As a result of working closer with brands to fix its unappealing advertising strategy, Facebook has realized that "likes" aren't good enough. Before its IPO mess, subsequent stock tumble, less than exciting earnings report, and more stock tumbling, Facebook's big money-maker of an idea involved getting advertisers to pay money for ads that would get their brands more "likes," which would theoretically lead to more engagement and sales. However, advertisers now say that isn't working for them. "The investment doesn't translate to ROI [return on investment],"  Sav Banerjee, executive social strategy director at New York digital-ad agency Rokkan Inc told The Wall Street Journal's Shayndi Raice. The strategy works, to a degree: the companies who pay for more ads do see more likes. But those clicks of approval don't lead to more of anything else that the advertisers want (like sales). A recent BBC report came to the same conclusion of the illusory value of Facebook's like button, attributing massive "liking" to robots. But Facebook hasn't given up, and it's working with its ad partners to give them something that does provide a return on investment. That something just happens to be your data.

Advertisers have told the social network that what Facebook has given them doesn't provide enough information to track if their ads result in sales. For example, companies don't like that the social network doesn't let them see wall conversations, something Facebook doesn't do because it would infringe on user privacy. Yet, it sounds like pressure from advertisers plus pressure to keep its stock from tanking and pressure prove its worth as a valuable company have changed attitudes about what information the social network has decided doesn't need protection. "Facebook is now considering giving advertisers a sliver of data from conversations," writes Raice. "For example, Facebook would tell advertisers how many people are talking about their brand, the top things they are saying and those people's demographics," she continues. The company has already updated its tracking processes to break down who has seen ads by region, a more specific breakdown than it gave before.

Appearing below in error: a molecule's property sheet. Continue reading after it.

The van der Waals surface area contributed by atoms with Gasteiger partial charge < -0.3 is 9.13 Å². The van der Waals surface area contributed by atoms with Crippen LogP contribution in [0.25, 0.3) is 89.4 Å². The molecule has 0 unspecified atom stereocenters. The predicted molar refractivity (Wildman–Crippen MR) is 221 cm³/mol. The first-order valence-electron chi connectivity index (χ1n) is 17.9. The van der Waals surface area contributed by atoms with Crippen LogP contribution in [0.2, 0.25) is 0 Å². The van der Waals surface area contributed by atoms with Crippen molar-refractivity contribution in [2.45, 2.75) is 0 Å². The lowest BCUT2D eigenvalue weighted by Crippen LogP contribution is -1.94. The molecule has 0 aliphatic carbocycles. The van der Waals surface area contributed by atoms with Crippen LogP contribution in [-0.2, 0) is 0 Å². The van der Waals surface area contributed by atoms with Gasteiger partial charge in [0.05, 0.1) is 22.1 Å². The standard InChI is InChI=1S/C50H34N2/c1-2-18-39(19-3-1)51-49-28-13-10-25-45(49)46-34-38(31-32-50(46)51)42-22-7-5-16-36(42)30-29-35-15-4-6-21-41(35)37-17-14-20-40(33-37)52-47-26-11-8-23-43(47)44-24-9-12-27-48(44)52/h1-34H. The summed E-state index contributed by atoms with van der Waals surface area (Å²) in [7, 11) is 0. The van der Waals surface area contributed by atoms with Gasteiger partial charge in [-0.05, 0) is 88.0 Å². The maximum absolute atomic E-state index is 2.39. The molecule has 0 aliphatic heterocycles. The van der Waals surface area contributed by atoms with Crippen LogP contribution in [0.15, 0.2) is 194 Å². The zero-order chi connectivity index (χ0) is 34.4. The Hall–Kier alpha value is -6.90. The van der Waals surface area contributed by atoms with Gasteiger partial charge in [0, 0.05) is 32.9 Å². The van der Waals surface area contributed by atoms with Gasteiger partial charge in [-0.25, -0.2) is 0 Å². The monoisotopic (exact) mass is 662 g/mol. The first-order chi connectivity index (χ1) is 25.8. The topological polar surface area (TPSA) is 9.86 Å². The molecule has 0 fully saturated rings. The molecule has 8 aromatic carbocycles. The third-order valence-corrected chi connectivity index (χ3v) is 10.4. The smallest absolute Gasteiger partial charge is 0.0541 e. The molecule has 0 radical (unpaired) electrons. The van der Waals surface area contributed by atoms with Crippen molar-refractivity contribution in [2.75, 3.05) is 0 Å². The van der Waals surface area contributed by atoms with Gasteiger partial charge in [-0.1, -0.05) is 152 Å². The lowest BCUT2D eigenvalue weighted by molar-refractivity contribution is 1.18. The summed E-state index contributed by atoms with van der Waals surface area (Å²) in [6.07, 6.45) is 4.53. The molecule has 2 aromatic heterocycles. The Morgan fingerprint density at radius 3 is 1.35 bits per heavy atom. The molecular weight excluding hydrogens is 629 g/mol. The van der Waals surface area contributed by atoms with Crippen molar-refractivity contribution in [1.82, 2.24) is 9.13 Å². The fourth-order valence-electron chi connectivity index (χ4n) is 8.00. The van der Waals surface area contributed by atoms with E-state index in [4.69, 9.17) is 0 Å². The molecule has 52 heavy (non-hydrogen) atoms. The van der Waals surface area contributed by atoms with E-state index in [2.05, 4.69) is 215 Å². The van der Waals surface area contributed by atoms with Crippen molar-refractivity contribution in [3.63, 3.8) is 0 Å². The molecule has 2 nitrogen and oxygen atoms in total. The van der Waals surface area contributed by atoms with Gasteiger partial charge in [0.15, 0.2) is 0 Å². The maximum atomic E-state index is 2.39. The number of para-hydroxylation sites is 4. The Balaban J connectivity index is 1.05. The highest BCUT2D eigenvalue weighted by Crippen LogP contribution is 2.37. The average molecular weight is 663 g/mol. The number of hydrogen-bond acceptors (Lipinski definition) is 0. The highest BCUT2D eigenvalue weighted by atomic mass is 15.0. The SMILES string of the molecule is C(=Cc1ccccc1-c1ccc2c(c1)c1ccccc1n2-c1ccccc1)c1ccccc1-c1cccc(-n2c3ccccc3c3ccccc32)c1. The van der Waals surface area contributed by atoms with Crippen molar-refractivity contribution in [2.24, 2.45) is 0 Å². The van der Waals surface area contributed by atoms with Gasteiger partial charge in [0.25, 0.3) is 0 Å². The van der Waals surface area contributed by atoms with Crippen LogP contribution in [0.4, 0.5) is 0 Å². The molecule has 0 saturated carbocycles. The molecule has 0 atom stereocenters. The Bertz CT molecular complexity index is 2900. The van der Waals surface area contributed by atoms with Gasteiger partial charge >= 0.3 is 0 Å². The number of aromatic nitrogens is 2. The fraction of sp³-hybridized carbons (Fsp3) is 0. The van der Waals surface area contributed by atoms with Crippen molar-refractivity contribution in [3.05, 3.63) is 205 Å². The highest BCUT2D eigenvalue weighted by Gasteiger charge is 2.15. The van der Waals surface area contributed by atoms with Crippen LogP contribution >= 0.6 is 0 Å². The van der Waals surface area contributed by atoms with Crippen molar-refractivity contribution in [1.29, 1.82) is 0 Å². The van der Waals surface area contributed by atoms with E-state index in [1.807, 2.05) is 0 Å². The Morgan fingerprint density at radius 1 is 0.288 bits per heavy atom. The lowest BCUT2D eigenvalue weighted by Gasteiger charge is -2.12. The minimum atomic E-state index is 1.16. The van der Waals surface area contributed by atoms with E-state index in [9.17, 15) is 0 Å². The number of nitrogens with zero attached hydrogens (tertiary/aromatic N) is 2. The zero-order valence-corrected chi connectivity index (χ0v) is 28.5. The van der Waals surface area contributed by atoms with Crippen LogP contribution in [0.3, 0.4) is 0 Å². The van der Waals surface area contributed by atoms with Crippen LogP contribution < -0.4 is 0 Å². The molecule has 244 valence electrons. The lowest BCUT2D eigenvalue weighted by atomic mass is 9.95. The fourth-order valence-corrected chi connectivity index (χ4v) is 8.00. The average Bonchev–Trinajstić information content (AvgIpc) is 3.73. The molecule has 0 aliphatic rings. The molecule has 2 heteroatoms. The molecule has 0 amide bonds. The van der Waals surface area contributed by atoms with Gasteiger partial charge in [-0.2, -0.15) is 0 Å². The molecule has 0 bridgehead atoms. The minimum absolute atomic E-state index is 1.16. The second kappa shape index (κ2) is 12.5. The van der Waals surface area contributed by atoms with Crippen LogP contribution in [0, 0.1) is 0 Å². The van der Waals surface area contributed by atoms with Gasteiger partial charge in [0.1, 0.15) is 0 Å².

The big caveat to all of this is that Facebook has said that it will give away these bits of information "but not violate privacy policies by revealing information about individual people," writes Raice. That's not too encouraging, as Facebook could up and change its privacy policy to fit its new standards. It has done that many times before -- eight times in two years -- as this handy timeline shows. All that tweaking often confuses users as to what actions Facebook can hand over to companies, while giving Facebook more leeway. Now that the company has public company obligations, we imagine these advertiser wants will trump a flimsy privacy policy.

But, there is one thing users hold over advertisers: Ultimately, for Facebook, the people are the product.  Handing over data might suffice advertisers, but that's the kind of stuff that scares Facebookers, who could quit the network, pulling their precious data off the grid.